Community of singularities : the possibility of being-with in the work of Heidegger, Lévinas and DerridaPopescu, Maria Alexandra 2014 (has links)
The aim of this study is to attempt a re-conceptualisation of ethics and politics away from the well-rehearsed structure of singularity versus community, particularity or individuality versus universality, as well as from the inadequate dyadic positioning of these sets of terms. Dominant scholarship on Lévinas's and Derrida's work has generally been divided into those who see Derrida's work as continuing the Lévinasian legacy, and thus having little to offer to the political, and those who would like to divorce the trajectory of deconstruction from the Lévinasian heritage, and thus reveal it as being inherently political. The above split in opinion is largely based on a divergence in the interpretation of Lévinas's own writings as essentially about ethics, and therefore as either having little to offer to our thinking of the political, or as undergoing something like a ‘split', with the focus coming to rest more clearly on politics through the figure of the third, in later writings. My contribution to this impasse is to foreground a recent, though much overlooked notion within Jacques Derrida's work as an alternative to thinking being-with: that of community of singularities. I also suggest the notions of alteronomy and fiendship as alternatives to thinking being-with, which take into account the way in which the other-within-the-self restructures the concepts of freedom and autonomy and takes them beyond a humanist context. I will be arguing from two overarching points: a) that Lévinas's own work can convincingly be interpreted as not only concerned with the political from his earliest writings, but as setting up the political as the interruptive force within the ethical, thus providing a shift in perspective for what is essentially a mutually-interruptive relation between ethics and politics, and b) that Derrida's own writing need not be ‘divorced' from Lévinas's trajectory of thought, in order to be considered as having something to offer to our re-thinking of the relation between ethics and politics.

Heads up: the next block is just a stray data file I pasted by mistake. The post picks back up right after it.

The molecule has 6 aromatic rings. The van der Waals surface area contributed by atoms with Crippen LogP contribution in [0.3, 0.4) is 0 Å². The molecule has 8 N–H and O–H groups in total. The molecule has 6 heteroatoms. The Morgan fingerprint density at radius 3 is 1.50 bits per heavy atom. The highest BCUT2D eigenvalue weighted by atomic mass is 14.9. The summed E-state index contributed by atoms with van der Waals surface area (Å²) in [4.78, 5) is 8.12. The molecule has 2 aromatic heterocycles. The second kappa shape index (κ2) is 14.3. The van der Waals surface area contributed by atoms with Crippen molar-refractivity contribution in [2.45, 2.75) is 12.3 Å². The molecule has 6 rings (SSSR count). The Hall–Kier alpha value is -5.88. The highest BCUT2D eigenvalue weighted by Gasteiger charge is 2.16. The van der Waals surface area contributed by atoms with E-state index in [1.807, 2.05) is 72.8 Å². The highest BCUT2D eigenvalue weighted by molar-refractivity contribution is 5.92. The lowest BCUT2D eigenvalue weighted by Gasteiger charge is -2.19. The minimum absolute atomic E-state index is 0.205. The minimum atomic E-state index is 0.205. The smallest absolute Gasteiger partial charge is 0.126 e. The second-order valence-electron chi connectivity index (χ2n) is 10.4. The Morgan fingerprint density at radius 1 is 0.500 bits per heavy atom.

The thesis argues that for Jean-Paul Sartre and Martin Heidegger, the free will debate has been rendered intractable by a fundamental misunderstanding of the terms involved. This is exacerbated by a failure to identify and adopt an appropriate methodological approach to the problem. Both philosophers argue that this error in the free will debate is symptomatic of a broader misunderstanding of philosophical enquiry and the method it necessitates. For Heidegger, the entire history of ‘analytic/western' ontology has been fatally misconceived as a result of an effort to define the being of entities in static terms. The insistence on the question of what a being ‘is' obstructs any meaningful enquiry by conceding its existence at the outset of the investigation. Sartre's project is founded on Heidegger's argument, pushing it into a definitive claim about the nature of consciousness. He argues that as the only being for whom ‘meaning' is possible, consciousness is distanced from beings by ‘nothingness' which ensures its ontological freedom. The thesis will argue that Sartre has misconstrued Heidegger's work, making comprehension of his freedom all the more complicated. We propose that a thorough investigation of their projects will reveal an account of ontological freedom that does not suffer from the shortcomings of existentialism whilst avoiding the methodological missteps of the traditional discourse.